• Apologies @Palacono.   I was just being a smart arse. ;)

    Agreed.  It would be nice to know the method for doing the track in Simon's exercise.

  • edited March 2016

    @Stargazer54 no worries. That's my default mode. :D

  • @Norman PCN all right! I like what you did; I have had my head stuck in HFP pretty much constantly lately and so haven't seen a whole lot of what other people have been doing but I did wonder if anyone else besides me was working on putting the other videos together into a coherent story! 

    I'm trying to include all of the videos they gave us; it just seemed like that was what they intended for us to figure out.

    When I have a little more time (yeah right!) I intend to go back through things at Future Learn and here to see what others have been doing with the class.

    Thanks for sharing and keep up the good work!

  • Triem23Triem23 Moderator

    @NormanPCN @DrFnord I also am kinda trying to stitch together the shots in something vaguely resembling coherence, but it's backseat to another project. 

    I will say I am trying something with the cloning shot I didn't see anyone else do, but we'll see when I finish. Right now I only get one night a week to play with video. 

  • As I explained in week 4, tracking software is generally expensive, and often quite tricky to use. We didn't have time on the course to properly get into that side of things, but we did want to introduce students to the general concepts and provide a glimpse of how you can get a camera off a tripod.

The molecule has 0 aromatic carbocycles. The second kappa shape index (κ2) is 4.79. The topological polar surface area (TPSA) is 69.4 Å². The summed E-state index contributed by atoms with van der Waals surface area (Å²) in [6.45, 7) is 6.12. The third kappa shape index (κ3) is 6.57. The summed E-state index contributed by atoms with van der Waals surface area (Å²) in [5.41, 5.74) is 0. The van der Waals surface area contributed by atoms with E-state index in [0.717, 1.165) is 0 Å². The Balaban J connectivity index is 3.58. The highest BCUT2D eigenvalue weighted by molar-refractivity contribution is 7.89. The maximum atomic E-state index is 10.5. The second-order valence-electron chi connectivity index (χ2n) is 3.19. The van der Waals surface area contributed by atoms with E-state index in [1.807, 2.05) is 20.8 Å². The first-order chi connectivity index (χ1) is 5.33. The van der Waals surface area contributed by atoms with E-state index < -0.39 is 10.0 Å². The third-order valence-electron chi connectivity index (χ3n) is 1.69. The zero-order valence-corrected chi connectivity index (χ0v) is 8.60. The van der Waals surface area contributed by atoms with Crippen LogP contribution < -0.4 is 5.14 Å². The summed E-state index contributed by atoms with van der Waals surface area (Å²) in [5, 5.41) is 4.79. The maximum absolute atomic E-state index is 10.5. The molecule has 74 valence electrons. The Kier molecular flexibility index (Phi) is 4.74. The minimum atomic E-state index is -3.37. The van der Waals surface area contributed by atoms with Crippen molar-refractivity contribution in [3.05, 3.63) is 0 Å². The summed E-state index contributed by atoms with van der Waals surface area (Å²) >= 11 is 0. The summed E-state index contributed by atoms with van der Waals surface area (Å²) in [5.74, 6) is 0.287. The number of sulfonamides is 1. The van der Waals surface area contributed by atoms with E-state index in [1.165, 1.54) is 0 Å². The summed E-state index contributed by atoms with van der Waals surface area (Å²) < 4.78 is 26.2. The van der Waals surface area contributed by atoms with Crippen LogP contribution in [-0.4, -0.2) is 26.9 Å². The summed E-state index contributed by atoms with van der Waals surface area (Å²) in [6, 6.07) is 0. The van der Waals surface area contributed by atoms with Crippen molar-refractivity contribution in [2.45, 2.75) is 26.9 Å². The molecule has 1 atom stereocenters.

The output of point cloud trackers tends to be a bit more intuitive, especially for beginners, which is why we went that route. There's nothing bait and switchy about it - both Express and Pro can import 3D camera tracking data, which is exactly what we did.

    Opting for mocha wouldn't have been an ideal solution either, as it's only included with Pro or as a paid-for Express add-on, or as the more expensive full version. None of which are useful options given the context of the course. Remember that the course wasn't designed for HitFilm Pro users, but for complete beginners.

    The idea with week 4 was that it was unlikely that students would have the tools to do a 3D track at this point, but that we wanted to illustrate the benefits so that they were in an informed position by the end of the course to go and research further.

  • @SimonKJones I fully understand why you did it the way you did, but the (still) unanswered question is: What software did you use for the point tracking? Because if it's worth buying, I'd use it instead of mocha.

  • Triem23Triem23 Moderator